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Please be aware that this old REACH registration data factsheet is no longer maintained; it remains frozen as of 19th May 2023.

The new ECHA CHEM database has been released by ECHA, and it now contains all REACH registration data. There are more details on the transition of ECHA's published data to ECHA CHEM here.

Diss Factsheets

Environmental fate & pathways

Endpoint summary

Administrative data

Description of key information

Additional information


Biodegradation in water: screening tests

Key study

The carbon dioxide evolution test (former Sturm test) is a static method to evaluate the ultimate aerobic biodegradability of a test substance in water. The test was conducted according to guideline under GLP conditions. The test substance, a defined inorganic medium and inoculum (municipal activated sludge from wastewater treatment plant) were incubated and aerated at up to 28 days. The biologically produced carbon dioxide is trapped and measured. The biodegradation degree is expressed as produced carbon dioxide in relation to the calculated theoretical carbon dioxide value (ThCO2) using the initial concentration of total organic carbon of the test substance (TOC). In addition, the dissolved organic carbon (DOC) content was determined to be < 10%.

The degree of biodegradation was < 10% CO2/ThCO2 after an exposure period of 28 days. The test substance was not readily biodegradable under the conditions of this test. The required pass level for ready biodegradability within a ten days window was not reached.


Supporting study

The bioelimination of the test substance (12% act. ingr.) was determined in a Zahn-Wellens/EMPA test according to OECD 302B. The test substance was tested at a nominal concentration of 1 mg/L. Two tests were running parallel. The test was terminated after 3 hours, because only the bioelimination by adsorption should be determined. The adsorption of the test substance after 3 hours was 80%.


Following Koc QSAR data have been derived from EPI Suite: First Order Molecular Connectivity Index log Koc was calculated to be 10.5140 and KOC to be 1E+010 L/kg repectively. Using the KOW method the log KOC was calculated to be 5.4189 and the KOC to be 2.624E+005 L/kg respectively. The values were calculated for the freee acid of the test substance. The data showed that the free acid of the substance is not within the applicability domain.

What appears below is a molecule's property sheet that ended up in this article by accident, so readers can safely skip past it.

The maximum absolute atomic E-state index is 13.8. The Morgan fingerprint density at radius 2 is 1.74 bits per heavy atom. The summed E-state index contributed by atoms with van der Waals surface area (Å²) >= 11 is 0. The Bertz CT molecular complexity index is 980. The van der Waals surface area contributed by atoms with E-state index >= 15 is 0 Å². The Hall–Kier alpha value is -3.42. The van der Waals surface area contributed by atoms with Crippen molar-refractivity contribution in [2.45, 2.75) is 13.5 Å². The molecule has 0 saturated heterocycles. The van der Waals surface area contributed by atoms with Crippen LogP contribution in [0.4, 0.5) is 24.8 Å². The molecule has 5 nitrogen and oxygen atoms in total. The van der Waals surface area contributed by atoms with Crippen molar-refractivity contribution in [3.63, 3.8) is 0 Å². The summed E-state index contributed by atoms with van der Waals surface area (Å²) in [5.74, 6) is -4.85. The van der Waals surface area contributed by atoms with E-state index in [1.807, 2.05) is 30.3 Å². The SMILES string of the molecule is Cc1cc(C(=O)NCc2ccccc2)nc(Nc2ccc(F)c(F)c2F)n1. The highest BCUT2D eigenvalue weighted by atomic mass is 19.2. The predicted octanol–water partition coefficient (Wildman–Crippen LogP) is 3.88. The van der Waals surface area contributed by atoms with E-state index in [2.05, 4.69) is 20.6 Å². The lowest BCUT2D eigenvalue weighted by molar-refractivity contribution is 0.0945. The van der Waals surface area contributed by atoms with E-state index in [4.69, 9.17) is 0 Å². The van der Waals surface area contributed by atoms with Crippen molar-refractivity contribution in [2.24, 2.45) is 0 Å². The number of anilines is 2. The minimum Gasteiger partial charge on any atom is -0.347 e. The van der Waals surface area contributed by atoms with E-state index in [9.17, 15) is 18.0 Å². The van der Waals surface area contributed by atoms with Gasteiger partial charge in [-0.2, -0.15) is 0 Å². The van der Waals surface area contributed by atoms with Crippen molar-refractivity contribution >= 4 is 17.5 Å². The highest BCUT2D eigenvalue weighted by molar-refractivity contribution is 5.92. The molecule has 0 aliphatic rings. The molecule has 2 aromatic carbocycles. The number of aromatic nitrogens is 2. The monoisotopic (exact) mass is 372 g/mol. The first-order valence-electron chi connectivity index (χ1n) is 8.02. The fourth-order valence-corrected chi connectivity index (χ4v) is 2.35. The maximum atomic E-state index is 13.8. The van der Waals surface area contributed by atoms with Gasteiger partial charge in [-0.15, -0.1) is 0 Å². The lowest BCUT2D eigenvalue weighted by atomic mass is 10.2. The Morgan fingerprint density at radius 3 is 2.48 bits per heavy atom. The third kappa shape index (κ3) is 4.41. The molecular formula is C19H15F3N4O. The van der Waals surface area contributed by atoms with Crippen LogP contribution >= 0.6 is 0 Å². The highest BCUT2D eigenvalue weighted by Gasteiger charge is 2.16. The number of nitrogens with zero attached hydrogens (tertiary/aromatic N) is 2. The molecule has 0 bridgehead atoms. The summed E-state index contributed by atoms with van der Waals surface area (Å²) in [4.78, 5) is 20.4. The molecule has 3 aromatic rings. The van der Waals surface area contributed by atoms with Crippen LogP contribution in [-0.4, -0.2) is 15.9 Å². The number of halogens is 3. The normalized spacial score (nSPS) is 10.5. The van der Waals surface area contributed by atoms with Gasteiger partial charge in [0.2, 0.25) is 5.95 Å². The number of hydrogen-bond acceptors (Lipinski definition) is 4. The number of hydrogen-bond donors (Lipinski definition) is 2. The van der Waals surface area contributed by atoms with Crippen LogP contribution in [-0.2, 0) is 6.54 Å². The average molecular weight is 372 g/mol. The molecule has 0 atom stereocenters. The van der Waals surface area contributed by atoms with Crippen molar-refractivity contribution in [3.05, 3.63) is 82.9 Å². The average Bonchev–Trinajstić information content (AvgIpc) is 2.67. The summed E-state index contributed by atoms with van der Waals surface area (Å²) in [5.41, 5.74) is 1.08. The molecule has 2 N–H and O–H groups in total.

In Article 13 of Regulation (EC) No 1907/2006, it is laid down that information on intrinsic properties of substances may be generated by means other than tests, provided that the conditions set out in Annex XI (of the same Regulation) are met. Furthermore according to Article 25 of the same Regulation testing on vertebrate animals shall be undertaken only as a last resort.

According to Annex XI of Regulation (EC) No 1907/2006 (Q)SAR results can be used if (1) the scientific validity of the (Q)SAR model has been established, (2) the substance falls within the applicability domain of the (Q)SAR model, (3) the results are adequate for the purpose of classification and labeling and/or risk assessment and (4) adequate and reliable documentation of the applied method is provided.

For the assessment of [mu-[[3,3'-[(1-oxido-1,2-diazenediyl)bis[[2-(hydroxy-kappa-O)-4,1-phenylene]-2,1-diazenediyl-kappa-N1]]bis[4-(hydroxy-kappa-O)-2,7-naphthalenedisulfonato]](8-)]]dicopper, tetrasodium salt (Q)SAR results were used for Adsorption / desorption.The criteria listed in Annex XI of Regulation (EC) No 1907/2006 are considered to be adequately fulfilled and therefore the endpoint(s) sufficiently covered and suitable for risk assessment. Therefore, further experimental studies on adsorption / desorption are not provided.